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Paperback The Great Arizona Orphan Abduction Book

ISBN: 067400535X

ISBN13: 9780674005358

The Great Arizona Orphan Abduction

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Book Overview

In 1904, New York nuns brought forty Irish orphans to a remote Arizona mining camp, to be placed with Catholic families. The Catholic families were Mexican, as was the majority of the population. Soon the town's Anglos, furious at this "interracial" transgression, formed a vigilante squad that kidnapped the children and nearly lynched the nuns and the local priest. The Catholic Church sued to get its wards back, but all the courts, including the U.S...

Customer Reviews

5 ratings

astonishing awakening

This is one of the best history books I have ever read. Not only does it focus on a little known, little discussed part of history...the selling of orphans, it also sheds light on the cultural factors that allowed this to happen. I have passed this book on to so many friends that I have had to purchase extra copies to continue to do so. The author has an easy style that could almost lull you into thinking you are reading a novel. Well, given the facts in this wonderful book, it is one of those books that are often talked about "If someone wrote a book about this no one would believe it." Thank you Linda Gordon. I hope you have more books like this in progress. I am a real fan.

Imagine That

Linda Gordon takes a small story out of the old southwest using court records, oral histories, interviews, and hospital records to create a highly readable and provocative work of American history. She recounts the half-legend of the Arizona orphan abduction to reveal what it meant to be human a hundred years ago. It was a time and place of nation-building and evolving standards of citizenship. During that colonizing period, dominated by self appointed "civilizers," racial attitudes allowed a mob to kidnap infants at gunpoint only to have the Supreme Court grant the perpetrators custody. The Euro-Americans did not want Mexican-looking people to gain any whiteness in the form of the foundlings and thereby diminish their status. Today it seems like an outrage akin to Plessy v. Fergusson. Against a backdrop of the smoldering mountains of oozing slag, Gordon describes how the eastern nuns fought the western WASPY-neighbors-from-hell in an effort place their charges in good catholic homes. This story heightens the contrast of the blurred lines of identity: gender, religion, politics, nationality, class, regional identity, group and subgroup, and most of all, race. These lines, like the borderlands themselves, are never clear and fixed. They shift in and out of focus, but they nevertheless affect the concrete balance of power between labor and capital, men and women, the genteel and the half-breed, the wicked and the good, the white and the non-white other. Gordon's thesis is that fickle notions of race dictate status, from the Irish Catholic birth mothers to mine workers. Race was a badge of rank for courtroom and lynch mob alike. In an age of imperialism and social Darwinism race determined one's place, trumping class, religion, education and merit. It determined everything from social mobility to one's worthiness to adopt. Those who were blind to the shifting hierarchy of racial identity were destined to lose. Industrialists manipulated race to undermine worker solidarity in their company town. It trapped the Mexicans in a degrading Catch-22; they were paid less and therefore tainted by imposed poverty. Denied a chance to shower and change clothes, they were condemned as filthy creatures. The unspoken understanding between Anglo laborers and mine owners kept Mexican wages low. The same quality that makes Gordon's so engaging might drive a doctrinaire historian crazy. With her imagination Gordon fills in the gaps that could not be documented. But I, as a graduate student and a lover of good historical writing, can appreciate her style when she says, "no doubt they (the vigilante town folk) were cleaning their rifles." She can't really know that but it rings true and brings the story to life.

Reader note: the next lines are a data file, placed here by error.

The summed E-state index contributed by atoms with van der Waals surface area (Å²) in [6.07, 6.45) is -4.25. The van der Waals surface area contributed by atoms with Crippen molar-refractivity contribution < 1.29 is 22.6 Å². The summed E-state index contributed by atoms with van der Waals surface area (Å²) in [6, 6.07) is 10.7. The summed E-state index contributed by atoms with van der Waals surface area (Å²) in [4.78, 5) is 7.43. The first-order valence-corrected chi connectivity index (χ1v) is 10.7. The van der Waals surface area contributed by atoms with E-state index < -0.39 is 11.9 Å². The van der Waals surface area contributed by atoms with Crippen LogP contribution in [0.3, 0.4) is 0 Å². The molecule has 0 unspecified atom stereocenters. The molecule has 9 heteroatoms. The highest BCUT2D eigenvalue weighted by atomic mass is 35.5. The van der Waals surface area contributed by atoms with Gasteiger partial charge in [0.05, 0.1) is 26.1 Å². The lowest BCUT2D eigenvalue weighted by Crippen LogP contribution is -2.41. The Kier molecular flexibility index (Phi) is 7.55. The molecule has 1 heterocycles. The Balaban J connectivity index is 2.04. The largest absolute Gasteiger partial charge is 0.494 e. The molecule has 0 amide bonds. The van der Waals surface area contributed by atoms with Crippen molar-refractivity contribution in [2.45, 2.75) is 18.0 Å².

Excellent microhistory